Guide to SKOPJE

Bitola expects a return of the guests from Greece to Sirok Sokak

For years the Greek people were traditionally coming to Bitola in large numbers to buy clothes and shoes, to use the services of the hairdressers, the dentists, the gynecologists and even to repair their cars. The seamstresses in Bitola had lots of work to do in order to please their clients from Greece.  But in the recent months the Greek financial crisis also had negative effects on the fragile economy in Bitola, the border town which is only on a fifteen kilometers distance from the neighbouring Greece. The guests from Greece have become fewer and fewer. This situation reflects the overall pulse of the city, because in the past decade these visitors managed to recover the economy of the city under Pelister and they made a great contribution to restore its image of an open cosmopolitan city.

The most affected are the salesmen on the open market, where the Greeks were buying vegetables, fruits, meat and other products. Now they say that the daily turnover is halved.

– There is a low frequency of Greek people. And even those who come now watch the prices,  bargain and  buy only one piece of tomatoe and cucumber. In the good days, one counter was making profit of 3000 denars per day (50 euros) only from the Greeks, but now we are going down,  say the salesmen from the market.

The atmosphere is the same in the Old Bazaar in Bitola, where the guests from Greece used to buy clothes and shoes. Here, there are closed windowshutters of around 40 stores and the ones that are still working say that if the situation doesn’t change they will also have to close down in near future.

The villagers from the border villages, especially from Kravari which is on the main road to the borderline passage, hope that the current situation will improve and that the friends and the guests from Greece will come back. They used to come there on their way home to enjoy in the homemade specialties like pies, rolls and cookies. During the winter season the village people also prepared the winter supplies like ajvar and pickles for their Greek customers.

-Today we came to Bitola to buy some things from your markets. It’s cheaper here, but we can not come as often as we used to. The crisis is reflected on the domestic budget. We buy the basic things, have lunch in a restaurant, stroll down through the Main Street and pour some petrol on the way back – says one of the Greek guests who is part of the small group that we ran into at Main Street.

The Greeks with deep pockets are still regular guests in the casinos in Bitola, but there is a reduced number of those who ask for services in the dental offices around Bitola. To attract the Greek patients and to be easily reached, the dentists write the names of their practices in Greek language.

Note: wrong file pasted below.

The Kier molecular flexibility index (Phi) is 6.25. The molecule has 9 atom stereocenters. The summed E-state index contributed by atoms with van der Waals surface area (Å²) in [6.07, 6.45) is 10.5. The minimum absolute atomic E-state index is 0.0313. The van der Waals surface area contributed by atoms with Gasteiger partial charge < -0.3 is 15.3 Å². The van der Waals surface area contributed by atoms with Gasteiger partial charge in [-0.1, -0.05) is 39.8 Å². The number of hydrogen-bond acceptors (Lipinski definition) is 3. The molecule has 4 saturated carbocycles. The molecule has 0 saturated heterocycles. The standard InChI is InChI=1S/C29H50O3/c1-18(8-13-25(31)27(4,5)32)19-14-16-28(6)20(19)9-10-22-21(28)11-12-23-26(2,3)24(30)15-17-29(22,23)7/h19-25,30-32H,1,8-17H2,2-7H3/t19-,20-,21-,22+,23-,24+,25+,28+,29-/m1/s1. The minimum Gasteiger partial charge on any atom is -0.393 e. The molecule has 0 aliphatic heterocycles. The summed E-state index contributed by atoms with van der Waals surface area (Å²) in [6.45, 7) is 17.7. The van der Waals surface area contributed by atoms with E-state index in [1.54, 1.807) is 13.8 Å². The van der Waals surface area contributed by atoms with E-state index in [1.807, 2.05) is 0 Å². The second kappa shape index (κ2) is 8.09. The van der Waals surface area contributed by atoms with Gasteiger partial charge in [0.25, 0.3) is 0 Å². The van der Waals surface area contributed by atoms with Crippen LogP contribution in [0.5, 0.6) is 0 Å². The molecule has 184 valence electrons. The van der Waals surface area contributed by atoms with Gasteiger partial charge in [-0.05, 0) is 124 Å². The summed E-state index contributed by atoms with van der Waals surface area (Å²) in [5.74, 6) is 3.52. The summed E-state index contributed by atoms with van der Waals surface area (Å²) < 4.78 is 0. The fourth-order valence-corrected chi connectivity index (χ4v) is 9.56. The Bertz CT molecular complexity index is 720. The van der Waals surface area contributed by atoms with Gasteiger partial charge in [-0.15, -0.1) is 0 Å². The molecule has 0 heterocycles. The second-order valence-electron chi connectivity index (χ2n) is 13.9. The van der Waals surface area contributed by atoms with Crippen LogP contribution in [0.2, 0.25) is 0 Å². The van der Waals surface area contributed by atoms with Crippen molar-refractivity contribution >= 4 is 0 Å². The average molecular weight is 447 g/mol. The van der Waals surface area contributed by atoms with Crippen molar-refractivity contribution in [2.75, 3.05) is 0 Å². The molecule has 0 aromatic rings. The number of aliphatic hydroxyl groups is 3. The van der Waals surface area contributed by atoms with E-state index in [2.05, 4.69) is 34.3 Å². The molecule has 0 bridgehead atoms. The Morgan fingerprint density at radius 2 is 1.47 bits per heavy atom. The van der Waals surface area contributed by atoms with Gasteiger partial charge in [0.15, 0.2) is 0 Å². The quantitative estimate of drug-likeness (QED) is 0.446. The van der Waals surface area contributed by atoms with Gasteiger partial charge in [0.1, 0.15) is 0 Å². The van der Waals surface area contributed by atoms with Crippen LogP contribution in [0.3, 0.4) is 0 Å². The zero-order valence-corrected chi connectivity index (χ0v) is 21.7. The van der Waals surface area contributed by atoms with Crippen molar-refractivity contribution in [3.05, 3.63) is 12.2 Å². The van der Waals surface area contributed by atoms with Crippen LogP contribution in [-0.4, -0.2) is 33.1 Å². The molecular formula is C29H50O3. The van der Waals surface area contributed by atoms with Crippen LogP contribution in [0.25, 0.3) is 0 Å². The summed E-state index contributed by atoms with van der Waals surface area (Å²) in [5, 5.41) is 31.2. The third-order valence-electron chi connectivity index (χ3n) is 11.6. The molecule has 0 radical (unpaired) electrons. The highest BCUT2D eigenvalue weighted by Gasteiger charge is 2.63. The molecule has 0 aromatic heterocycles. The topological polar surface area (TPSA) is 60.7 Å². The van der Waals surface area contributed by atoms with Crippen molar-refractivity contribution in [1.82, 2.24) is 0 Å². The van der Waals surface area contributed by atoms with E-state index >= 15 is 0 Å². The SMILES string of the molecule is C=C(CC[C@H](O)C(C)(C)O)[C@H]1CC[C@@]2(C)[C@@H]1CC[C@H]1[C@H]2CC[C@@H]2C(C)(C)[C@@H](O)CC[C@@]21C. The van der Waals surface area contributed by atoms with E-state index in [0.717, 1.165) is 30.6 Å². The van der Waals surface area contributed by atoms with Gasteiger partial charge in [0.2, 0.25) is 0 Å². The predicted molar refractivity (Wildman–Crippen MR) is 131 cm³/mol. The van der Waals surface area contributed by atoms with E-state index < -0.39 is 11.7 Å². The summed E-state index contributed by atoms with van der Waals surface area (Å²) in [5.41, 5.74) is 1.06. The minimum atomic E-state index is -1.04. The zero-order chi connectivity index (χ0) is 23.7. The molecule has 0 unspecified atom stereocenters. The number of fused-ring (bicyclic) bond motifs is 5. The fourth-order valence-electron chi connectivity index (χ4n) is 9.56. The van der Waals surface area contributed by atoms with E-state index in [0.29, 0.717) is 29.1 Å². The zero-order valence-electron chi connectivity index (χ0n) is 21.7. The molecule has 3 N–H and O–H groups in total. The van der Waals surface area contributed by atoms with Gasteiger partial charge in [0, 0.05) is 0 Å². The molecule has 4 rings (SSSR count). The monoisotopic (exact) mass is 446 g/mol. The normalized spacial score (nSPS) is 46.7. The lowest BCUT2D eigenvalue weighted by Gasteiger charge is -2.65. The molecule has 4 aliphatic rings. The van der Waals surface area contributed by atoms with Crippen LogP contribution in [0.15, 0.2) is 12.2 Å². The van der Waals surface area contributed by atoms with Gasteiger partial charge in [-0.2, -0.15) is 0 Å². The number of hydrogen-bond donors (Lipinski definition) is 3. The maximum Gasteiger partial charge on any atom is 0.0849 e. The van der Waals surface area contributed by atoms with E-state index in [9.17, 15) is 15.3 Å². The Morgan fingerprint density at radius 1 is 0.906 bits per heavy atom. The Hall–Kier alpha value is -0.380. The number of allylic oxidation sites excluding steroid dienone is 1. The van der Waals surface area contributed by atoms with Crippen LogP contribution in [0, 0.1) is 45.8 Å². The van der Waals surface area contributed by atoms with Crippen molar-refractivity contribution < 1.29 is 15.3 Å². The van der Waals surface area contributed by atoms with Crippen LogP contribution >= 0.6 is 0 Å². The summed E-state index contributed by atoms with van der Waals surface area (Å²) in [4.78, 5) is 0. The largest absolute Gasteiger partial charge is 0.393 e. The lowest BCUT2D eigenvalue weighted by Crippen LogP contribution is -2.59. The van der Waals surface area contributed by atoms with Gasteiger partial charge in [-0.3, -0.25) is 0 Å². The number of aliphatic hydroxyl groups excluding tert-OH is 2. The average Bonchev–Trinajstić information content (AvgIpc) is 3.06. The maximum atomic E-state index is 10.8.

– I have many patients from Loutraki, Kozani, Kastoria, Florina. Now the number is halved. They say that our dental services are still inexpensive for them and its cheaper to use them, but because of the whole uncertainty they don’t  want to spend their savings, says Valentina Trajkovska, dental technician from Bitola.

The economic crisis also has negative influence for the many people from Bitola who used to earn their bread across the border in nearby Greek cities and villages. Many nurses were taking care of  elderly people in Greece, some worked in restaurants, others as workers on the fields or as shepherds. House painters, masons and other craftsmen went to work in the Northern part of Greece. Now they say that the daily wage is substantially reduced so its not affordable for them to cross the border.

However, the Greek businesses in the textile industry are the greatest hope for the economy of Bitola. There are 12 large factories with Greek capital, together with some restaurants and commercial businesses which are employing around 4000 people from Bitola. The Greek businessmen say that they will stay in Macedonia.

-We have 550 employees and we plan to increase the number of the staff. Also the sector of the firm that is involved in the restaurant business works great and it constantly creates opportunities  for new jobs, so we don’t plan to withdraw of our work plan, says Darko Stepanulevski, a manager in the company “Rodon” in Bitola, which has Greek capital.

In expectation of the comeback of the Greek people on the Main Street, the  language courses  for studying Greek are still the most wanted ones. During the employment of the staff, the restaurateurs and the retailers require from the candidates to speak Greek and the same goes for the workers in the textile companies. In Bitola those who speak Greek can find job more easily. The most interesting situations occur when in attempt to understand eachother in the restaurants and in the  stores, the employees speak Greek, and the guests from Greece speak in Macedonian. The ones to make more money and the others to bargain and to get a cheaper price.

Emilija Misirlievska